(Recasts, adds comments, Honda sales, updates share prices)
DETROIT, March 1 (Reuters) - Major automakers reported lower U.S. new vehicle sales for February on Thursday as consumer demand continued to cool despite strong crossovers and SUV sales, but surprisingly weak pickup truck sales dented the share prices of Detroit carmakers.
"Trucks are higher-margin products and from a mix standpoint, February was disappointing," said John Toohey, head of equities at USAA Asset Management Company in San Antonio, Texas, which has $166 billion in assets under management. "If this continues, that's a profitability headwind."
No. 1 U.S. automaker General Motors Co posted a 6.9 percent decline in overall sales from February 2017. The automaker said sales to consumers were down 10 percent "compared to an exceptionally strong February 2017."
GM's lower-margin fleet sales climbed 7 percent, driven by a 15 percent rise in commercial vehicles. Crossovers and SUVs fared well in GM's sales.
But its Silverado and Sierra pickup truck models dropped significantly versus the same month a year earlier.
Fiat Chrysler Automobiles NV (FCA) reported a 1 percent overall decline in February sales.
While its popular Jeep brand's total sales surged 12 percent, its Ram pickup trucks sank 14 percent, driven by a decrease in lower-margin fleet sales.
Fiat Chrysler has deliberately pursued a strategy of scaling back lower-margin fleet sales in favor of more lucrative sales to consumers.
No. 2 U.S. automaker Ford Motor Co said its sales also fell, by 6.9 percent, with an 8.5 percent drop for retail sales as passenger car sales sank 12 percent.
Unlike its Detroit rivals, Ford saw a 1.2 percent increase in pickup truck sales as its best-selling F-Series models posted their 10th consecutive months of sales gains.
"The F-Series continues to be a great story for us," Ford's U.S. sales chief, Mark LaNeve, said on a conference call.
Both GM and FCA have completely revamped pickup truck models hitting the market later this year, and USAA's Toohey said that might have affected their February sales.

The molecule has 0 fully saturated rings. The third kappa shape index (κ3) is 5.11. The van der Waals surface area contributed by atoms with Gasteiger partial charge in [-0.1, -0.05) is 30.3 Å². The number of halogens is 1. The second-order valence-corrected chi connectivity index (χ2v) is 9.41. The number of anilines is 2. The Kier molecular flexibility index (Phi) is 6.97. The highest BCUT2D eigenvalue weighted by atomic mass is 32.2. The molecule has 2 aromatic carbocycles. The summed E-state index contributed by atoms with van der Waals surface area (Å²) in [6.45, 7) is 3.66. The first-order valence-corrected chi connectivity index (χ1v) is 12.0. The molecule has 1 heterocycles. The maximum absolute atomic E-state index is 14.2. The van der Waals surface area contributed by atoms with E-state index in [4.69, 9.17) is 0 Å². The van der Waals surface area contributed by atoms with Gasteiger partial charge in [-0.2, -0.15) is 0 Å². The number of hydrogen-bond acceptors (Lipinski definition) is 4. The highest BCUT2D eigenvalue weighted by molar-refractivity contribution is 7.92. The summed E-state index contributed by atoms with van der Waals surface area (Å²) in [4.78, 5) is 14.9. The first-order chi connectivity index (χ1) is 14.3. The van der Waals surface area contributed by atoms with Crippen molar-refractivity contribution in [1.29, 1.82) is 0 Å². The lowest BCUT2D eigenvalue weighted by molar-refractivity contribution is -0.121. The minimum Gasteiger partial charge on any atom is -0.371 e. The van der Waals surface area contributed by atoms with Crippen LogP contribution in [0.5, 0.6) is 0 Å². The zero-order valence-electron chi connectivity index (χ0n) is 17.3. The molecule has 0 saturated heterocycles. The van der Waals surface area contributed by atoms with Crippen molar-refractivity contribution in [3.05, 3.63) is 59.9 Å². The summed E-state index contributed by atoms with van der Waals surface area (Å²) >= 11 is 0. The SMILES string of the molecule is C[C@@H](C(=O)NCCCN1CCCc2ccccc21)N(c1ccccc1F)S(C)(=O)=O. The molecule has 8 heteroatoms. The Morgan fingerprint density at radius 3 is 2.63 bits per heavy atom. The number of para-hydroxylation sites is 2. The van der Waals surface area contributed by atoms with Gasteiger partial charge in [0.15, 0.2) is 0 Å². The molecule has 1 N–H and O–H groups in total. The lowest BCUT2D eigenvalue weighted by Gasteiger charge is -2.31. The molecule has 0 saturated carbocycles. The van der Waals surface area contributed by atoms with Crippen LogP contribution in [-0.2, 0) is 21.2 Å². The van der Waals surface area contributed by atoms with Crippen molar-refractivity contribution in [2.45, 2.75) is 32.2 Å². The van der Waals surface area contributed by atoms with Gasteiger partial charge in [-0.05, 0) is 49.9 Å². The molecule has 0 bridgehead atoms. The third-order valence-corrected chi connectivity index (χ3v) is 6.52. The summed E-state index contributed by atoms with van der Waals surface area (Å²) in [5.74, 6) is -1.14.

"The optimistic view is that people are just waiting for their next generation of trucks," he said. "The negative view is that good truck sales are in the rearview mirror."
"I think it's probably a mix of both," he added.
The auto industry has been coming off a long boom that began at the end of the Great Recession.
U.S. auto industry sales fell 2 percent last year to 17.23 million vehicles after hitting a record high in 2016.
New vehicle sales are expected to drop further in 2018 despite a solid economy.
Interest rates are rising and around 4 million late-model used cars will return to dealer lots this year to compete with more expensive new ones.
Historically, February tends to be a weak month for sales.
Michelle Krebs, an analyst for car-shopping website Autotrader, said pickup trucks "did not have a spectacular month, despite some hefty" consumer discounts.
"March and April will truly indicate whether vehicle sales are ready to come out of hibernation," she said in an email.
GM Chief Economist Mustafa Mohatarem said consumers have not yet fully felt the benefits of a recent U.S. tax overhaul.
"We expect consumer spending to pick up as tax cuts are reflected in pay checks," he said.
Judy Wheeler, head of U.S. sales for the Nissan brand at Nissan Motor Co Ltd, echoed that point, adding that strong used-car sales in February might reflect consumer concerns over rising interest rates.
Nissan's sales fell 4 percent in February, despite a 9 percent rise in sales of pickup trucks, crossovers and SUVs.
Honda Motor Co Ltd said its sales fell 5 percent in February.
Toyota Motor Corp bucked the broader trend, posting a 4.5 percent increase in sales in February, as a 10.3 percent gain in SUV and pickup truck sales offset a 2.6 percent drop in passenger cars.
In afternoon trading, GM shares were down 3.6 percent at $37.91, Ford shares were down 2.9 percent at $10.30, and FCA was down 2.4 percent at $20.68. (Editing by Susan Thomas and Bernadette Baum)